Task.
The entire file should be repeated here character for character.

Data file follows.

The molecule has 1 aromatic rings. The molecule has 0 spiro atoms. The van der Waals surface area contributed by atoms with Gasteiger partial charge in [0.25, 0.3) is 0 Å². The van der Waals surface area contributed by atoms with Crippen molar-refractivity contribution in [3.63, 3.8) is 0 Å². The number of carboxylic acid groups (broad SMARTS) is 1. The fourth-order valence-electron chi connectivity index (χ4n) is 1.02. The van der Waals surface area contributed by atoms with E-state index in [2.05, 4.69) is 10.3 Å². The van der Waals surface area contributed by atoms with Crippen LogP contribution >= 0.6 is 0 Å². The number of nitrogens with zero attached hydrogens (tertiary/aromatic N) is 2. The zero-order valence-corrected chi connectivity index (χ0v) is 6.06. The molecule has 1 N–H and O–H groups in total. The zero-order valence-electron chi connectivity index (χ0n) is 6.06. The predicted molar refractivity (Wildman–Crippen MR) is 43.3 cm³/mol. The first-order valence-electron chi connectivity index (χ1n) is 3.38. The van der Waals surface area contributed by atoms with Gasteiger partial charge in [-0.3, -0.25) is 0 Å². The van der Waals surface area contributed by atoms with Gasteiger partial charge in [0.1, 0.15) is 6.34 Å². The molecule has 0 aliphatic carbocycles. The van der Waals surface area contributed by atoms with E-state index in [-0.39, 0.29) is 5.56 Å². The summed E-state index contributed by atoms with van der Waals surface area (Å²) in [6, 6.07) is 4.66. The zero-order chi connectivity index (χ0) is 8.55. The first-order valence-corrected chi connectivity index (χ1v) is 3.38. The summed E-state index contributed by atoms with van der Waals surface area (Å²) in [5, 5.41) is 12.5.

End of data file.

The molecule has 1 aromatic rings. The molecule has 0 spiro atoms. The van der Waals surface area contributed by atoms with Gasteiger partial charge in [0.25, 0.3) is 0 Å². The van der Waals surface area contributed by atoms with Crippen molar-refractivity contribution in [3.63, 3.8) is 0 Å². The number of carboxylic acid groups (broad SMARTS) is 1. The fourth-order valence-electron chi connectivity index (χ4n) is 1.02. The van der Waals surface area contributed by atoms with E-state index in [2.05, 4.69) is 10.3 Å². The van der Waals surface area contributed by atoms with Crippen LogP contribution >= 0.6 is 0 Å². The number of nitrogens with zero attached hydrogens (tertiary/aromatic N) is 2. The zero-order valence-corrected chi connectivity index (χ0v) is 6.06. The molecule has 1 N–H and O–H groups in total. The zero-order valence-electron chi connectivity index (χ0n) is 6.06. The predicted molar refractivity (Wildman–Crippen MR) is 43.3 cm³/mol. The first-order valence-electron chi connectivity index (χ1n) is 3.38. The van der Waals surface area contributed by atoms with Gasteiger partial charge in [-0.3, -0.25) is 0 Å². The van der Waals surface area contributed by atoms with Gasteiger partial charge in [0.1, 0.15) is 6.34 Å². The molecule has 0 aliphatic carbocycles. The van der Waals surface area contributed by atoms with E-state index in [-0.39, 0.29) is 5.56 Å². The summed E-state index contributed by atoms with van der Waals surface area (Å²) in [6, 6.07) is 4.66. The zero-order chi connectivity index (χ0) is 8.55. The first-order valence-corrected chi connectivity index (χ1v) is 3.38. The summed E-state index contributed by atoms with van der Waals surface area (Å²) in [5, 5.41) is 12.5.